Art gets optical science makeover
2015 is the International Year of Light, and this October, the UA Museum of Art is celebrating by working with the College of Optical Sciences and the department of astronomy and Steward Observatory to integrate science and art in a whole new way.
There are multiple projects in the making to prepare for October, according to Gina Compitello-Moore, the museum’s marketing manager.
For one project, the art museum is working with Ali Khan, a senior studying optical science and engineering. The goal is to create a light source specific for Mark Rothko’s famous painting “Green on Blue” that will display the painting in its best light.
So far, Khan and the museum have set up the lighting test system. From an app on their phones, they are able to manipulate the temperature of the light source, which influences the way the colors in the painting appear to the eye.
The lowest temperature the light can be is 2,500 kelvins (2,226.85 degrees Celsius), and the temperature can be increased in increments of 200 K (73.15 C below zero).
“I’ve looked at this painting for a year, and I’m seeing things come out of the [painting] that I never saw before,” said Nathan Saxton, the art museum’s exhibition specialist.
As he scrolled the temperature dial on his phone, the light projected on the painting started to change from an orange glow to a bright bluish white, exposing different shapes and colors hidden underneath the top layers of blues, whites and greens.
This week, the museum will have members of the public take a survey in which they will choose their favorite lighting conditions for the painting.
“Rothko’s whole goal was to illicit a response to his works using only color, … so it was in perfect alignment with this project,” Saxton said. “We also chose this one because it’s one of our most popular ones.”
When asked if there is any “best” lighting for the painting, Saxton said that there might not be a right answer; part of the reason why Rothko’s painting was chosen is because it’s completely subjective. There’s no issue of visitors seeing a scene they recognize and carrying preconceived notions of how the scene should be lit.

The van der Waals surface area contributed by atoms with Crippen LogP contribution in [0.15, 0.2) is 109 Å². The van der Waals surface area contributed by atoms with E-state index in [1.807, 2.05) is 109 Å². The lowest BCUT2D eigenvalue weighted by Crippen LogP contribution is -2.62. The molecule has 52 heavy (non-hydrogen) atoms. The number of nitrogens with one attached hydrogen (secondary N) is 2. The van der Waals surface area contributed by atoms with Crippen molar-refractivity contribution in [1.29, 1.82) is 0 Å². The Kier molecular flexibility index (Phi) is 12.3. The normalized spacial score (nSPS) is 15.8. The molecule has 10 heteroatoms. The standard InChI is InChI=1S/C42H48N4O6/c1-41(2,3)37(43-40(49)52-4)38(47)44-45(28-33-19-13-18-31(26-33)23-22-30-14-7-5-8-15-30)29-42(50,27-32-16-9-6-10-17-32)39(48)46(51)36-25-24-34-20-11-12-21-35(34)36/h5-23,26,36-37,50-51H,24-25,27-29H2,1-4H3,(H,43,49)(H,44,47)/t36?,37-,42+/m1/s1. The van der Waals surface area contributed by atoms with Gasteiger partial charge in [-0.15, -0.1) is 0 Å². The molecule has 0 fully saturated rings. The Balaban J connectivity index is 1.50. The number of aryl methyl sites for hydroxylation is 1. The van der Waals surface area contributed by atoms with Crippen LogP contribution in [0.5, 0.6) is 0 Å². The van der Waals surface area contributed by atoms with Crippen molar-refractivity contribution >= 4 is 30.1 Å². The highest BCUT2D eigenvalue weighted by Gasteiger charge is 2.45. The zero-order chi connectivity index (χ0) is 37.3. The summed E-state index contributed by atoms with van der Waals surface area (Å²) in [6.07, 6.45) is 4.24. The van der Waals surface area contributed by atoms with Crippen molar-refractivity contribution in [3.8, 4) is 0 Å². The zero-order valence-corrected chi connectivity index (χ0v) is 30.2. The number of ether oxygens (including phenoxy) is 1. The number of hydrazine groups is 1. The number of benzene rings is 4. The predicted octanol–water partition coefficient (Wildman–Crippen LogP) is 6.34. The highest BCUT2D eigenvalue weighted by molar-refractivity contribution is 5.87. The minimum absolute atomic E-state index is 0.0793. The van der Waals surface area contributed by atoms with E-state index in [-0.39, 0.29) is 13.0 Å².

Another suggestion was that it should be lit with the same lighting under which Rothko painted it. However, according to Saxton, it is unknown what the lighting was like, and if it was known, he wonders if it’s the museum’s job to display it that way, or to display it in a way that the public prefers to see it.
“It brings up a lot of cool questions, and I think it opens a discussion that we might never have opened before,” Compitello-Moore said.
By pulling together the strengths of a world-renowned optical sciences department and an art museum with a fantastic collection, the two departments can start to create something completely different than what’s been done before.
Other projects include a talk by Charles Falco, presenting evidence on the use of optical devices in painting as early as the 15th century. This is a controversial topic and of interest to art historians and optics students alike. In addition, there is a collaboration between Richard Poss and Rodger Thompson from the astronomy department, in which images of astronomical objects will be displayed next to older paintings that are as many light years away from the Earth as the painting is old. Lastly, there will be an exhibit of prints by James Turrell, an artist known for using light as his actual medium.
“I think it’s a really fantastic example of a collaboration between two pretty different university departments that are highly respected in their fields,” Campitello-Moore said. “And they’re both doing research that has an impact in the way people hang paintings in the future.”
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